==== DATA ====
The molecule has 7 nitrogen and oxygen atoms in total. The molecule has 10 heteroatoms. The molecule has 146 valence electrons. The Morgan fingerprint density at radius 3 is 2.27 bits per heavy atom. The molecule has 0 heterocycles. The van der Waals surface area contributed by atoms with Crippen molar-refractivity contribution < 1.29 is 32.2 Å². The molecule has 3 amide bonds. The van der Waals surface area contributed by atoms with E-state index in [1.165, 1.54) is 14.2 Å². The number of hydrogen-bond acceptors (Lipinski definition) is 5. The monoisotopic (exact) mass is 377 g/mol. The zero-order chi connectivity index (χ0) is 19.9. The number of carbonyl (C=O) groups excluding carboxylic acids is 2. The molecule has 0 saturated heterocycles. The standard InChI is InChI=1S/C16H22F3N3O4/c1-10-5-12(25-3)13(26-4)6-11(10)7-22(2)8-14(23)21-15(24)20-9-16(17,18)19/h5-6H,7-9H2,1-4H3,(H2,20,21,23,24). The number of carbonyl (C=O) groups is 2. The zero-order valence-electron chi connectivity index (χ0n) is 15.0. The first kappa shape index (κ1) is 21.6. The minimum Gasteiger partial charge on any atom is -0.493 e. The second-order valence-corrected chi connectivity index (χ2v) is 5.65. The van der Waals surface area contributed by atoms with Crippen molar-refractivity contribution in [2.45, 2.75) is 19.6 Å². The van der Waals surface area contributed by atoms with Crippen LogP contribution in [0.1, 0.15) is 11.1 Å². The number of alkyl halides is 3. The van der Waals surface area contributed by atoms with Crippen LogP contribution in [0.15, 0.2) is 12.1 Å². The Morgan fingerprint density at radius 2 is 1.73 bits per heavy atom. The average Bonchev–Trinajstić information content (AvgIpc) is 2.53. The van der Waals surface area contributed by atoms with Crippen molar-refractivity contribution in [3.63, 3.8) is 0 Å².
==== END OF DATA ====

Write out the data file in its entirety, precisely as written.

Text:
The molecule has 7 nitrogen and oxygen atoms in total. The molecule has 10 heteroatoms. The molecule has 146 valence electrons. The Morgan fingerprint density at radius 3 is 2.27 bits per heavy atom. The molecule has 0 heterocycles. The van der Waals surface area contributed by atoms with Crippen molar-refractivity contribution < 1.29 is 32.2 Å². The molecule has 3 amide bonds. The van der Waals surface area contributed by atoms with E-state index in [1.165, 1.54) is 14.2 Å². The number of hydrogen-bond acceptors (Lipinski definition) is 5. The monoisotopic (exact) mass is 377 g/mol. The zero-order chi connectivity index (χ0) is 19.9. The number of carbonyl (C=O) groups excluding carboxylic acids is 2. The molecule has 0 saturated heterocycles. The standard InChI is InChI=1S/C16H22F3N3O4/c1-10-5-12(25-3)13(26-4)6-11(10)7-22(2)8-14(23)21-15(24)20-9-16(17,18)19/h5-6H,7-9H2,1-4H3,(H2,20,21,23,24). The number of carbonyl (C=O) groups is 2. The zero-order valence-electron chi connectivity index (χ0n) is 15.0. The first kappa shape index (κ1) is 21.6. The minimum Gasteiger partial charge on any atom is -0.493 e. The second-order valence-corrected chi connectivity index (χ2v) is 5.65. The van der Waals surface area contributed by atoms with Crippen molar-refractivity contribution in [2.45, 2.75) is 19.6 Å². The van der Waals surface area contributed by atoms with Crippen LogP contribution in [0.1, 0.15) is 11.1 Å². The number of alkyl halides is 3. The van der Waals surface area contributed by atoms with Crippen LogP contribution in [0.15, 0.2) is 12.1 Å². The Morgan fingerprint density at radius 2 is 1.73 bits per heavy atom. The average Bonchev–Trinajstić information content (AvgIpc) is 2.53. The van der Waals surface area contributed by atoms with Crippen molar-refractivity contribution in [3.63, 3.8) is 0 Å².